Wooden buckets, barrels and bowls were a necessity in rural America. Barrels were used to store a variety of materials ranging from fruits to flour to whiskey. Every medium-size village along a major transportation route had a cooper in residence.
Burl bowls were prized possessions. Owners were captivated by the individuality of the grain. They wore like iron. Their major problem was that they were subject to cracking.
Like many other wooden objects, a number of specialized bucket forms developed. The pail is one example. However, the ones most sought by country collectors and decorators are sugar buckets and firkins. Many sugar buckets eventually wound up inside the rural home as sewing baskets or storage containers for objects such as cookie cutters. Buckets with a manufacturer’s mark or period paint bring a premium.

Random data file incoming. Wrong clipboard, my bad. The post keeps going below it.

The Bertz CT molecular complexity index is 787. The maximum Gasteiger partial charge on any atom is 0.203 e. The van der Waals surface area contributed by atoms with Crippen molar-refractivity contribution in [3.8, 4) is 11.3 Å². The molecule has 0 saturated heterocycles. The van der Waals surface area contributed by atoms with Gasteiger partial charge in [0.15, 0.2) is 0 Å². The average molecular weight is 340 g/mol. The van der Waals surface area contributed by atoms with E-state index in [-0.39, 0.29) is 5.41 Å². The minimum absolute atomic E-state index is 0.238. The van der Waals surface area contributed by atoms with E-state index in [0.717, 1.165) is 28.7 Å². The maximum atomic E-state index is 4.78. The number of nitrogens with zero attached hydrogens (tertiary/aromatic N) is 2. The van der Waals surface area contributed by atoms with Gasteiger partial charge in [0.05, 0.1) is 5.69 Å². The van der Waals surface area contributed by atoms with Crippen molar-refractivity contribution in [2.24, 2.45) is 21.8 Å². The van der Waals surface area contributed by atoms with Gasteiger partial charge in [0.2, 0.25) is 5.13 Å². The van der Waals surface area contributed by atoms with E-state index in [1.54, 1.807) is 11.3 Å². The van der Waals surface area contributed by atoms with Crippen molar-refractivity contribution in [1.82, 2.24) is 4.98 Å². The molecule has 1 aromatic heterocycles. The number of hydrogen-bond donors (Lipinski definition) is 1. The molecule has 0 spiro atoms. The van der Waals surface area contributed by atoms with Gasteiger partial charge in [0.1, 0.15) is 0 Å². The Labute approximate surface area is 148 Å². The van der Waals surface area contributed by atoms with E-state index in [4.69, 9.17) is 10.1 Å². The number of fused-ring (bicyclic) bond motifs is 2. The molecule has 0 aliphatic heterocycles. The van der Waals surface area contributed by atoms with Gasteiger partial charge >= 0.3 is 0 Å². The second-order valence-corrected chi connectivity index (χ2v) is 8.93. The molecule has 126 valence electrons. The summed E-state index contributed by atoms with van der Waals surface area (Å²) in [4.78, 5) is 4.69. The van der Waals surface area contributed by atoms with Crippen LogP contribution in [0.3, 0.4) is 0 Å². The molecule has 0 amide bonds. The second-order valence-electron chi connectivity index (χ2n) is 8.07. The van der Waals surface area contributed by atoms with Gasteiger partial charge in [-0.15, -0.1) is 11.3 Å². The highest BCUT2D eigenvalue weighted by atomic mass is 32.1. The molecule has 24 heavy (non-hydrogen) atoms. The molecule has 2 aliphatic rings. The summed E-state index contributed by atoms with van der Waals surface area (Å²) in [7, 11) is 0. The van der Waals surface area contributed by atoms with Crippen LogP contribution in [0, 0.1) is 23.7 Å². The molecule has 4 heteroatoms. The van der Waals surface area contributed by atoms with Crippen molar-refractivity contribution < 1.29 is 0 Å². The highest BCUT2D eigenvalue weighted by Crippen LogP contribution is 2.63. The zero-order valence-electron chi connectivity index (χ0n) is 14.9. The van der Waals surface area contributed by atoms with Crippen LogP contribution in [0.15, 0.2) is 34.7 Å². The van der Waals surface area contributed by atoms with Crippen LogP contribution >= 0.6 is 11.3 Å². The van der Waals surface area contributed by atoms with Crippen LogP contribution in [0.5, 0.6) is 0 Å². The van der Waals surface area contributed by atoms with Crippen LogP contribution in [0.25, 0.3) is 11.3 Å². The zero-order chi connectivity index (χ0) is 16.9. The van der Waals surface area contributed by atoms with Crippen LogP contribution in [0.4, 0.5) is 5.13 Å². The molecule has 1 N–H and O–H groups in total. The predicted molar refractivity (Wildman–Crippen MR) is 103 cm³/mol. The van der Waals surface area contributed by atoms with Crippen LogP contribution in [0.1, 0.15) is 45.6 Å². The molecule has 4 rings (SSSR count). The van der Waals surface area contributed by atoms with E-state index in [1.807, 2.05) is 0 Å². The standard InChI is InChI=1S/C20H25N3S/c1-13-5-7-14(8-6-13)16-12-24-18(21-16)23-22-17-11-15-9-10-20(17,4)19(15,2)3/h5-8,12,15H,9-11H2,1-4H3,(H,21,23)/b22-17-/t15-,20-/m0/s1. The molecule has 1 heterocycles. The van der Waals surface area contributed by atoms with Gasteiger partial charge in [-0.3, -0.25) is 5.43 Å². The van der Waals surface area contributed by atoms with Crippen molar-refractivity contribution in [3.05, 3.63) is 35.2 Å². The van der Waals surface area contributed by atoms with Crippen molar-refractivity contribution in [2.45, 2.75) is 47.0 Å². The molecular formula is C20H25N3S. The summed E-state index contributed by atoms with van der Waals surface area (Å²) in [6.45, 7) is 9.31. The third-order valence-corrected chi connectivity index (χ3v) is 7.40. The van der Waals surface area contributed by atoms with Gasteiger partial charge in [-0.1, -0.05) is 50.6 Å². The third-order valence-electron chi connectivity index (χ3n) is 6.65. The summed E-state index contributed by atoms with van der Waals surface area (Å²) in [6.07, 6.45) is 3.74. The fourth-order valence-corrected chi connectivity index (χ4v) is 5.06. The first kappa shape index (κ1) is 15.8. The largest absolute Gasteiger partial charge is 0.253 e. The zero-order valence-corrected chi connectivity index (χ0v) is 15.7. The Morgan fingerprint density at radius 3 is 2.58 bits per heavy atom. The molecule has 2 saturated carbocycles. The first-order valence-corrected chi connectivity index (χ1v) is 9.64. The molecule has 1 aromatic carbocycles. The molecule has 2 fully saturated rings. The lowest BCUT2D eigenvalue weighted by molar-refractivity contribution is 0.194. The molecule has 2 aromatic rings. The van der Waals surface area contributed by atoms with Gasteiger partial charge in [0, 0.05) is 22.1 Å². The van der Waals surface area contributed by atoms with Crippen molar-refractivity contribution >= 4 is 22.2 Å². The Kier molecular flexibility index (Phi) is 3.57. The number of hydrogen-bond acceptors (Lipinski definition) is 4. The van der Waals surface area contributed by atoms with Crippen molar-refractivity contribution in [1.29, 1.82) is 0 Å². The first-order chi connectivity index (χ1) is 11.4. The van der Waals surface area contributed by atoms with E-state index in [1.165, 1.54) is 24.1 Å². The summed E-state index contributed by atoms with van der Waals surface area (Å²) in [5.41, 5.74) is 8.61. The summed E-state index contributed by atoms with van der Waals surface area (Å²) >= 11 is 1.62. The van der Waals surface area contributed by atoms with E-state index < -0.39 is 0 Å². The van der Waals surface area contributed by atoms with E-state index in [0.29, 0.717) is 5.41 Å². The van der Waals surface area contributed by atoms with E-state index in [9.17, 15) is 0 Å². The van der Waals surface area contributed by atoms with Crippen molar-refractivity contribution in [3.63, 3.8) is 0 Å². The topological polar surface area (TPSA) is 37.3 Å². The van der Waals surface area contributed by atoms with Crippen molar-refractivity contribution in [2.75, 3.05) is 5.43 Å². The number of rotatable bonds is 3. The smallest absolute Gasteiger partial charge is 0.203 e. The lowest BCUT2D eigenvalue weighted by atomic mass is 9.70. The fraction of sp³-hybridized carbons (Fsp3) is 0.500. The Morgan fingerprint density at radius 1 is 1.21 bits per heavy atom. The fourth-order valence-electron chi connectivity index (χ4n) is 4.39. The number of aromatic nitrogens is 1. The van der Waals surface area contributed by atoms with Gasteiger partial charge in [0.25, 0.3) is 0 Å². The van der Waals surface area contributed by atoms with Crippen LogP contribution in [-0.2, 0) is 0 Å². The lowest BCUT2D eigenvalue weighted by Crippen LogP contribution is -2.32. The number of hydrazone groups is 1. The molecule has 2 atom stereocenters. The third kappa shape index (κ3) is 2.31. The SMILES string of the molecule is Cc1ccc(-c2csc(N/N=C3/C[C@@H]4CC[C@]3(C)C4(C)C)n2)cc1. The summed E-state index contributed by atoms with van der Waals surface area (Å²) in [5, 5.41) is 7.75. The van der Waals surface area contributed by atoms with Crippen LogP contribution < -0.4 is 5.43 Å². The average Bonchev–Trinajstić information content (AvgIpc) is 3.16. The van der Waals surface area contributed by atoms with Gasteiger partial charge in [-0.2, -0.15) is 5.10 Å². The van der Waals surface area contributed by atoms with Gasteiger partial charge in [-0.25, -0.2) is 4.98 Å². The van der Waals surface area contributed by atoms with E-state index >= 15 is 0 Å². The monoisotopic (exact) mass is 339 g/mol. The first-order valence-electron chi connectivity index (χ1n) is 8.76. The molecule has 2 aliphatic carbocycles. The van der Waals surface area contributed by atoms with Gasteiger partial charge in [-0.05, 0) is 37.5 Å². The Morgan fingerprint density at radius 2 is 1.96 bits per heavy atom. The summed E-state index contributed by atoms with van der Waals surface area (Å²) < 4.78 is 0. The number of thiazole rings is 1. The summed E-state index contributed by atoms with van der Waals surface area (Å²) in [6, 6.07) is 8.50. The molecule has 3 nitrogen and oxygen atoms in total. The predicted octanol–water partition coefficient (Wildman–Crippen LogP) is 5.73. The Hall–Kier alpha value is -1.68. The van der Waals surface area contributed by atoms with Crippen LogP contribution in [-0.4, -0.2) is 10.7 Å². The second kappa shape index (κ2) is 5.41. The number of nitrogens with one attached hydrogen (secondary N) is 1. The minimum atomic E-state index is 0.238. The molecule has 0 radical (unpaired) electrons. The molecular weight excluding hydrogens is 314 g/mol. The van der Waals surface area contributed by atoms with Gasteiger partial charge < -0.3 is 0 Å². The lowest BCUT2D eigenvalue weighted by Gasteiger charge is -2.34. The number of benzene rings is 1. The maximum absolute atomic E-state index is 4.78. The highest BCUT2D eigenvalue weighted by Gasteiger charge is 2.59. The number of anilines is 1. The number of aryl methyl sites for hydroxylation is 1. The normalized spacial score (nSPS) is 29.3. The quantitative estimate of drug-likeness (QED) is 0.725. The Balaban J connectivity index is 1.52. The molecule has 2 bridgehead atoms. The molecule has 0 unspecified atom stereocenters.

If not properly cared for, buckets, barrels, and bowls will crack and fall apart. Keep them away from areas of high heat and low humidity. Barrels that were meant to hold liquid should be filled for a few days several times each year to keep the joints swollen tight. Do not oil bowls. Simply wipe them clean with a damp cloth.
– Harry L. Rinker
“Official Price Guide to Collectibles”